• A Center for Addiction Recovery
• A Center for Creativity
• A Center for Meditation and Rest

Say it’s early afternoon when you arrive at the center. Plenty of time to unpack, take a shower, settle in, rest for a while in your room. When you’re ready you can wander down to the lobby and request a tour.

You have, let’s say, two weeks to spend at the Healing Resource Center. And you’ll be informed upon your arrival that you can spend these two weeks however you like. But first--a tour.

The tour begins at the Nutrition Center—a low sprawling building of stone and glass. You follow the guide into a large room, find a long buffet table arranged with platters. Blueberries and orange sections. Slices of watermelon. Slices of whole-grain bread. An array of cheeses. Also peaches. Plums. Tiny carrots. Bowls of walnuts and almonds and sunflower seeds. Several pitchers of clear water with slices of lemon. It’s late afternoon and, before you go back to tour the kitchens, the guide invites you to take a plate and help yourself to a snack, pour yourself a tall glass of water if you’d like.

As you walk down the length of the table and begin selecting your food, the guide explains: “The goal here at this center is to provide a kind of immersion experience with healthy food. The goal is to engage your senses. Colors. Touch. Smell. Taste. And, eventually, if you wish, you can work with one of the chefs back in the kitchens. . .” As he’s talking you pick up a plum. You bite into the plum. . .

And then what happens? What happens next?
You could, if you wanted, write about it. Like one of those choose-your-own-adventure stories where you get to choose the ending. (Okay, maybe it's not a big adventure. But it could be a little adventure--or it could turn into an adventure---)

September 26, 2006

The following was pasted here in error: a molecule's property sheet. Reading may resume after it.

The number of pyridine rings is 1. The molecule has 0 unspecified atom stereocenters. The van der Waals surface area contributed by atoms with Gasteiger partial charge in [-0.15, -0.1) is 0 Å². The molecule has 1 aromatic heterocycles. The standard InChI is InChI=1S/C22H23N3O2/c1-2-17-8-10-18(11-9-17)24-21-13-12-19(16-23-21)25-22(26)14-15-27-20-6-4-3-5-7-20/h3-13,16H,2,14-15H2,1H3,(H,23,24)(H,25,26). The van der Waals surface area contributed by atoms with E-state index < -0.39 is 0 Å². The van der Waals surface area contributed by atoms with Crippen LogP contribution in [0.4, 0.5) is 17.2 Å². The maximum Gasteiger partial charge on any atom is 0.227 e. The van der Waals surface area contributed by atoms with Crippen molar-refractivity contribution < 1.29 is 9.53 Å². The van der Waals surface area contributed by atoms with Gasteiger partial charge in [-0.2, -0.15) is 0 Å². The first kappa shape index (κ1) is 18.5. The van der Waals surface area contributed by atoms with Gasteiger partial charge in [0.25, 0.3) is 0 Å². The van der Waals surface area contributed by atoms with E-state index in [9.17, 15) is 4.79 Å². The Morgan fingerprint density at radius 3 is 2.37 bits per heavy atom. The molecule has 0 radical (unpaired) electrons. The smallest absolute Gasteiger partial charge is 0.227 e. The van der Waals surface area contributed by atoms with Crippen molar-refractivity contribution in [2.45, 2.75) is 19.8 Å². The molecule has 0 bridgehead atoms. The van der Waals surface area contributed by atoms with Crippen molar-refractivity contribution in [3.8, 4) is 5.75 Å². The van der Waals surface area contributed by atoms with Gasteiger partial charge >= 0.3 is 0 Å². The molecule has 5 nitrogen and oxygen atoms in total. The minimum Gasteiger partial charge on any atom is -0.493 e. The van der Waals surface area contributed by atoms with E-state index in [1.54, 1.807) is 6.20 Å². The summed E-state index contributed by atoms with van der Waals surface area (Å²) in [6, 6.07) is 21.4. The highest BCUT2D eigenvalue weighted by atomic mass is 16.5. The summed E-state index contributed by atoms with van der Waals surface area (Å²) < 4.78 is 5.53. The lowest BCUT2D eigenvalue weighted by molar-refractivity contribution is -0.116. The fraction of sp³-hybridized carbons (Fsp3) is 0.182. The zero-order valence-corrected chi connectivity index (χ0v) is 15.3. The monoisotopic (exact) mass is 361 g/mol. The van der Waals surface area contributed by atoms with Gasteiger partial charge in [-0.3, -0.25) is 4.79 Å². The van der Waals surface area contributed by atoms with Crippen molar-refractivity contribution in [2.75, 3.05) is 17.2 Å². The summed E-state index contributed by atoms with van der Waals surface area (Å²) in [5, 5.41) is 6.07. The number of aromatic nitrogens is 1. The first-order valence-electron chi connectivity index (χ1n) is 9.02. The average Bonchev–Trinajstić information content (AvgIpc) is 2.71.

In Frederick, the children’s book by Leo Lionni, a chatty family of field mice live in an old stone wall. Winter approaches. All the mice set to work, gathering corn and nuts and wheat, except for Frederick, who sits apart from the others, doing nothing, or at least he appears to be doing nothing. He’s the daydreaming mouse. The lazy mouse? The other mice scold him. Why isn’t he working? He tells them he is working. He tells them he’s gathering sun rays for the winter days. Yeah, right. How does one gather sun rays? They ask him again. Why aren’t you working? He tells them he’s gathering colors. Right. Sure. Finally, Frederick tells them he’s gathering words.

Winter comes. The mice hole up in the stone wall. At first all goes as well as can be expected in winter. The mice are well-fed and content. But the time comes when they have used up all their provisions. It’s cold. They’re feeling a bit less chatty. Finally they turn to Frederick. They ask him about his supplies.

He tells them to close their eyes. When their eyes are closed he begins:

‘Now I send you the rays of the sun.
Do you feel how their golden glow. . .’
And as Frederick spoke of the sun
the four little mice
began to feel warmer.
Was it Frederick’s voice?
Was it magic?

Next he conjures colors. Blue periwinkles. Red poppies. Yellow wheat.

And what happens? “. . . they saw the colors as clearly as if they had been painted in their minds.” And they were nourished by them.

Sometimes we forget what nourishes us. The winter comes and we forget. Words are a way to remember. We can write them on index cards, or on the palms of our hands. We can write them on the back page of a notebook, or the front page. We can write them in fall on those days when the harvest feels especially plentiful. We can store them like Frederick, and pull them out on flat winter days when we are most in need.

October 31, 2006

Writing and Healing and Sweets

The first time I went to a Bar Mitzvah I loved the part where someone—the rabbi?—scattered candy across the steps at the front of the temple and the children were invited to come forward and retrieve it. The rabbi explained something about making a connection for the children—between Torah and sweetness. Not just telling them the Torah is sweet, but letting them experience the connection: reading the Torah and tasting sweetness. This week I looked this up (Google: Torah child sweet) and found a piece written by a Rabbi Levi Cooper. He explains a tradition in hassidic communities of initiating children into the study of Torah at a very young age—at the age of three—and doing so with a cookie. The teacher offers the child a cookie in the shape of the Hebrew letter, aleph. When the child can correctly identify the letter the cookie is dipped in honey and the child gets to eat the cookie. “Thus,” Rabbi Cooper writes, “we bless our children that their Torah study should always be as sweet as honey.”